Multicenter InSync Implantable Cardioversion Defibrillation Randomized Clinical Evaluation - MIRACLE ICD
The goal of the MIRACLE ICD trial was to compare the effect of cardiac resynchronization therapy (CRT) plus implantable cardioverter defibrillator (ICD) versus ICD alone on the quality of life, functional capacity, and safety in patients with chronic heart failure (CHF) and ventricular dysynchrony.
Patients with moderate to severe HF symptoms, a wide QRS interval, left ventricular (LV) systolic dysfunction, and an established indication for an ICD would benefit from CRT, and that CRT would not be proarrhythmic or compromise ICD therapy.
Patients Screened: 639
Patients Enrolled: 369
NYHA Class: Class III 89%; class IV 11%
Mean Follow Up: 6 month
Mean Patient Age: Mean age 67 years
Mean Ejection Fraction: Mean EF 24%
Age ≥18 years; cardiac arrest due to ventricular fibrillation or ventricular tachyarrhythmia, or spontaneously sustained ventricular tachyarrhythmia, or inducible ventricular fibrillation or sustained ventricular tachyarrhythmia; NYHA functional class III or IV CHF; LVEF ≤35%; QRS duration ≥130 ms; LV end-diastolic diameter ≥55 mm; and stable drug regimen for ≥1 month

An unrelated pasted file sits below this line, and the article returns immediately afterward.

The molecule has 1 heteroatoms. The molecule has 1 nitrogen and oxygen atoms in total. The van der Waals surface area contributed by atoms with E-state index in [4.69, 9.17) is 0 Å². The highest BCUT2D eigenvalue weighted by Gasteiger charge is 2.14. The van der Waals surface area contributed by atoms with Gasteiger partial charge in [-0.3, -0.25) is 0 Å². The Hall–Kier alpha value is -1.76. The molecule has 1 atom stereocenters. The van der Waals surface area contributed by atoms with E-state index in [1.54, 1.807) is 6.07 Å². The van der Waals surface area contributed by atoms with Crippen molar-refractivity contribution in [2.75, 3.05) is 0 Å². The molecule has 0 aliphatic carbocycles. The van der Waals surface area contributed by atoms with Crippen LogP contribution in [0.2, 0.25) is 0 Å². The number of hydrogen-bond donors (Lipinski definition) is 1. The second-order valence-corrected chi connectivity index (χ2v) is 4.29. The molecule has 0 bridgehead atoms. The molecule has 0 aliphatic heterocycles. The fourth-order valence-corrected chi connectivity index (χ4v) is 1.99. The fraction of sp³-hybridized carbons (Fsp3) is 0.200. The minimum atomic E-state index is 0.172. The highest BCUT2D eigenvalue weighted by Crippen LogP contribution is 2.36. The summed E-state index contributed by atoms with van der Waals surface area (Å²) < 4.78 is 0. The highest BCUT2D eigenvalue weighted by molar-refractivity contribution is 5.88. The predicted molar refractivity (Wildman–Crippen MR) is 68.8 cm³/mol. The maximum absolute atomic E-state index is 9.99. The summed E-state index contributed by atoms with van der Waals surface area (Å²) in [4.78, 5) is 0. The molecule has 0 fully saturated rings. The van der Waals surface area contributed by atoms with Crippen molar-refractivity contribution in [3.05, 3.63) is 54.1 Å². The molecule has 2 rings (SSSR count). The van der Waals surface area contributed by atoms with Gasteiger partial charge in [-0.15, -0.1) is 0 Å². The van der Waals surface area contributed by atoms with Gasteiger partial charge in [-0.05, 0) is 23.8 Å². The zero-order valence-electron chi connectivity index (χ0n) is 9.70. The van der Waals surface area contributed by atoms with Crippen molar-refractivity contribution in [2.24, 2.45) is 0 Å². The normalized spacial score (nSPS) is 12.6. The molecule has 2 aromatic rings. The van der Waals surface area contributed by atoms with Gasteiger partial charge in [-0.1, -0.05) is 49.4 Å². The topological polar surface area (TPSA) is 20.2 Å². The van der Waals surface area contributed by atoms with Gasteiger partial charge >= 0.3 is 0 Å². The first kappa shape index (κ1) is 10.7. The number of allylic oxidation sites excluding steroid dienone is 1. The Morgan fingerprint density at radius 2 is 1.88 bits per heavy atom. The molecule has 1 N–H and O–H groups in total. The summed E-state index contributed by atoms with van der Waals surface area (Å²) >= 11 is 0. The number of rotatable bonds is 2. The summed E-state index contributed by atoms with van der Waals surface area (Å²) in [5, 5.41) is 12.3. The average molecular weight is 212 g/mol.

Estimated survival <6 months; baseline six-minute walk test >450 m; bradycardia requiring pacemaker; unstable angina, myocardial ischemia, coronary artery bypass graft, percutaneous coronary transluminal angioplasty, cerebral vascular accident, or transient ischemic attack within previous three months; >2 infusions of inotropic drug per week; systolic blood pressure <80 mm Hg or >170 mm Hg; resting heart rate >140/min; serum creatinine >3 mg/dl (>265 µmol/l); hepatic enzymes >3-fold upper normal values; severe lung disease; chronic atrial arrhythmias, or cardioversion or paroxysmal atrial fibrillation within previous one month; heart transplant recipient; or severe valvular heart disease
NYHA functional class, quality of life score, and distance covered during the six-minute walking test
Peak oxygen consumption, treadmill exercise duration, LVEF, LV end-systolic and end-diastolic volumes, LV end-diastolic dimension, severity of mitral regurgitation, QRS duration, neurohormone concentrations, and a clinical composite response (worsened, improved, or unchanged)
Following baseline assessment, patients underwent implant attempt within one week. Following successful lead placement, patients underwent a predischarge randomization to the control group (ICD on but CRT not on, n=182) or experimental group (both ICD and CRT on, n=187), then underwent a six-month period of double-blinded study with follow-up at one, three, and six months.
For patients in the CRT arm, the device was programmed to pace both ventricles simultaneously following atrial-sensed events at rates of ≤130/min, while atrial pacing occurred only for sinus rates <35/min. In the control arm, the device did not provide atrial or ventricular pacing unless the intrinsic rate was <35/min.